Uncertain of his father’s meaning, and too terrified to ask, Jack searched for a way around the question. At the moment, it seemed that denial was the safest stance to take. “No, Father.”

His father stopped what he was doing and glared at him. He then turned back to Jack’s younger brother. “Oliver, were you and Jack having a contest?”

“No, Father, he just bet me I couldn’t jump as high as him, is all.”

The father unbuckled his belt and, with a few impatient jerks, freed it from the loops surrounding his waist. “You little liar.” He folded the belt, gripping the two ends with one hand and Jack’s skinny little arm with the other. Slap! “You know better”—slap!“than to lie to me”—slap!—“ever! You don’t lie to anyone”—slap!—“especially me! You understand that?”

That night, after the father had tucked Oliver into bed, he came and sat at the edge of Jack’s bed, brushed a tuft of walnut-brown hair away from the boy’s deep-set eyes, bent down, kissed him on the forehead, and said, “You know I punish you because I care about you. I want you to be a good boy. Have I ever punished you for being good?”

Jack shook his head.

“No. You have to learn to be a good boy so you can grow up and be a good man. Otherwise you’ll end up having to go live with your Uncle Lu. It’d be too late for you to be good then. Uncle Lu would punish you regardless of whether you’re good or bad.” He gave his boy a gentle pat and a smile—“You don’t want Uncle Lu to get you”—then reached down and pulled the blankets up to his chin. “Sleep tight now, son.”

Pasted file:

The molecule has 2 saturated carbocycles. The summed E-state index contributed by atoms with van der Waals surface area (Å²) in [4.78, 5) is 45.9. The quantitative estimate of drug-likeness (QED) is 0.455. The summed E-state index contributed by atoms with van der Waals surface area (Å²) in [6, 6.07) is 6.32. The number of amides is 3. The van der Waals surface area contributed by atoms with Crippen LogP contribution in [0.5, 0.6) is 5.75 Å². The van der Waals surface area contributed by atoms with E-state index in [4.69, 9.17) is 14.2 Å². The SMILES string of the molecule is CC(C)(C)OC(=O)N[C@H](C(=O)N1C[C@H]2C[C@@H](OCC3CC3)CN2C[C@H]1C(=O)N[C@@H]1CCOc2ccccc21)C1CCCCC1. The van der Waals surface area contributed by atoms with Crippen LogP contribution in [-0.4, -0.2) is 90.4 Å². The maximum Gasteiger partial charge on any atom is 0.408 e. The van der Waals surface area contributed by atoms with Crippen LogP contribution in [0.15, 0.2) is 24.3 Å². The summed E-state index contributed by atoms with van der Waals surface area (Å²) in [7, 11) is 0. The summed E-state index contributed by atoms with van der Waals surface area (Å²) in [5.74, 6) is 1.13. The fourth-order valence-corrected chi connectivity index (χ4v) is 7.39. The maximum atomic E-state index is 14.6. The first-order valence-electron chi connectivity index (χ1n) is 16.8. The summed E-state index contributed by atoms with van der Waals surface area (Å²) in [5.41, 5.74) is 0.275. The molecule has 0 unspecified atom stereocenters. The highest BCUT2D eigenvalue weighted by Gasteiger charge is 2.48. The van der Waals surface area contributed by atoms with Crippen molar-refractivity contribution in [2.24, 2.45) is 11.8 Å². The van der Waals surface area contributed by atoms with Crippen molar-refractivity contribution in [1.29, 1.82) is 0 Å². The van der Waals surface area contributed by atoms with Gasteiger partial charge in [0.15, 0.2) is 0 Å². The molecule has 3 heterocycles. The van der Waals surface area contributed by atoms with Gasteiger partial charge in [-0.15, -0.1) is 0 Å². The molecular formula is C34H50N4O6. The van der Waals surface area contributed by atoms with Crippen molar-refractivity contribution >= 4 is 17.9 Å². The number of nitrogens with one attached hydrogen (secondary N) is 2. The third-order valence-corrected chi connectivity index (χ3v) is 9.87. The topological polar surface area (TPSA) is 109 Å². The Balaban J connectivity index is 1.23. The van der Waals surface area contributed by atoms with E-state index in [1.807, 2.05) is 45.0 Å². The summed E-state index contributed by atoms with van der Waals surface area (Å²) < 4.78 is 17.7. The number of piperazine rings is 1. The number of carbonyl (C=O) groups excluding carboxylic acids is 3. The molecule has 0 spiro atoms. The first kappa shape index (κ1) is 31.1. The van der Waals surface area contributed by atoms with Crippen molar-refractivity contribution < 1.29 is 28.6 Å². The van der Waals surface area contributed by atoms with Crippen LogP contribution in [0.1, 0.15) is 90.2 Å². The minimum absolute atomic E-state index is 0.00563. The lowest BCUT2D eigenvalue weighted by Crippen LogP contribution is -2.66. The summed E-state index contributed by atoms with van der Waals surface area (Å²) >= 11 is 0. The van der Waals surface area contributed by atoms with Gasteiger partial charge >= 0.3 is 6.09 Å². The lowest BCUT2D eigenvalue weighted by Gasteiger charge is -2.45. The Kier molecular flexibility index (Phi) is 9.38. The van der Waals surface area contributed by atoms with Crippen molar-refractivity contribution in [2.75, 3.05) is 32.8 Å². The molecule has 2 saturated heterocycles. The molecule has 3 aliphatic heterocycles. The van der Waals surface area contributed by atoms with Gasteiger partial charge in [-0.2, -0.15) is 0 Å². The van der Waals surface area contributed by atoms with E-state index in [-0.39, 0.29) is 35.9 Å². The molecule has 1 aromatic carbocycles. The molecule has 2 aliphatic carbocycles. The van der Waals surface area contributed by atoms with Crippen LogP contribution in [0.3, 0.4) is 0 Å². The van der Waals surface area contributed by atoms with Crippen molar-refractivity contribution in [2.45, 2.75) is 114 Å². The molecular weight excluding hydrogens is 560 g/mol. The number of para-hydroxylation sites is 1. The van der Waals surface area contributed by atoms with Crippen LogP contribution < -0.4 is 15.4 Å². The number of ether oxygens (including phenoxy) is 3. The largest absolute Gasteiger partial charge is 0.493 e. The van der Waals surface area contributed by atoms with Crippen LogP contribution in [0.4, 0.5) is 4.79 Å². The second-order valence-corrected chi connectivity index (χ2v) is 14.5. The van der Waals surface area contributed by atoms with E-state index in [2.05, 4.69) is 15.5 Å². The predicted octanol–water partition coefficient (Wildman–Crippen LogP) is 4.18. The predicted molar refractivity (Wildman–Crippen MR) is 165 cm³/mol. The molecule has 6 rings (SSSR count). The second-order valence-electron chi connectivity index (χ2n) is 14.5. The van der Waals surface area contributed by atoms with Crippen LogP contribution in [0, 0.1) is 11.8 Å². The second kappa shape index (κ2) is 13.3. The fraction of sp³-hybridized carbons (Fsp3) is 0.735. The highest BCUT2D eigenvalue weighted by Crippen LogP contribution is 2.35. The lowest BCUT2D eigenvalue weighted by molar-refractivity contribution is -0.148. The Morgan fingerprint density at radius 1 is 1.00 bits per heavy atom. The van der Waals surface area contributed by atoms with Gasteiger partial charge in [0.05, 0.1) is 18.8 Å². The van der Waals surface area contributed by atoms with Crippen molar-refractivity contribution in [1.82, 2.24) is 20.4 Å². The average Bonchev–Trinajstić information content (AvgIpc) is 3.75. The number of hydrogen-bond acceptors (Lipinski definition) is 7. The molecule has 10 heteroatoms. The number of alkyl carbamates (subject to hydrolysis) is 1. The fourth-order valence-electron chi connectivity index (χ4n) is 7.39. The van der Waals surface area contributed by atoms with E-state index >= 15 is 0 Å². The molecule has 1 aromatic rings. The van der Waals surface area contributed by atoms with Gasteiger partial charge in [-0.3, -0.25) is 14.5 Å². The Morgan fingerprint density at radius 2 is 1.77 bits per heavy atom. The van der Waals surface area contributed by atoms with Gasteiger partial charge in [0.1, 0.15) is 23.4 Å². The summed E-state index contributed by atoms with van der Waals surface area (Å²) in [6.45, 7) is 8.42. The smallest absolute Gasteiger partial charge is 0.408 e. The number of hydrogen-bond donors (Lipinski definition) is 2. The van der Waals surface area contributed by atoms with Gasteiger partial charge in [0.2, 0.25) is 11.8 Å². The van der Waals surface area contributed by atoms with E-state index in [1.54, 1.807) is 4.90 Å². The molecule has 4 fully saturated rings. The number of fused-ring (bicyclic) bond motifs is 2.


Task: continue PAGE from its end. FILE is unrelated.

Hours later, a noise crept into his sleep and woke him. Jack lifted his head from his pillow. He stared into the dark corners of his room and listened, but there was nothing to hear. He lay back down, pulled his blankets up over his shoulder and squeezed his eyes shut.

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Evelyn dear Fender

(From chapter 17 – Evelyn meets Bobo while trying to enjoy her first sunset in no-man’s land.)

The sun is low off the bow, nearly touching the sea. Behind me, Armoon is up forty-five degrees from the horizon. Opbliss, I believe, will be appearing a little later. I kick back, make myself comfortable, and watch as the sun is absorbed by the sea. As it sinks and its light begins to fade, so does the breeze. Pinks, yellows, violets and greens, dance about on the water like blobs of paint on a dark, undulating canvas.

My god, here I am! Definitely an occasion for a toast.

I go below, fling open a cabinet door, dig through a mountain of canned artichokes, find the bottle of Blue Mountain at the back corner, pour myself a healthy shot, and then return above. Stepping up to the bow, I hold my glass straight out to the west, where a fingernail of pink marks the spot I last saw the sun.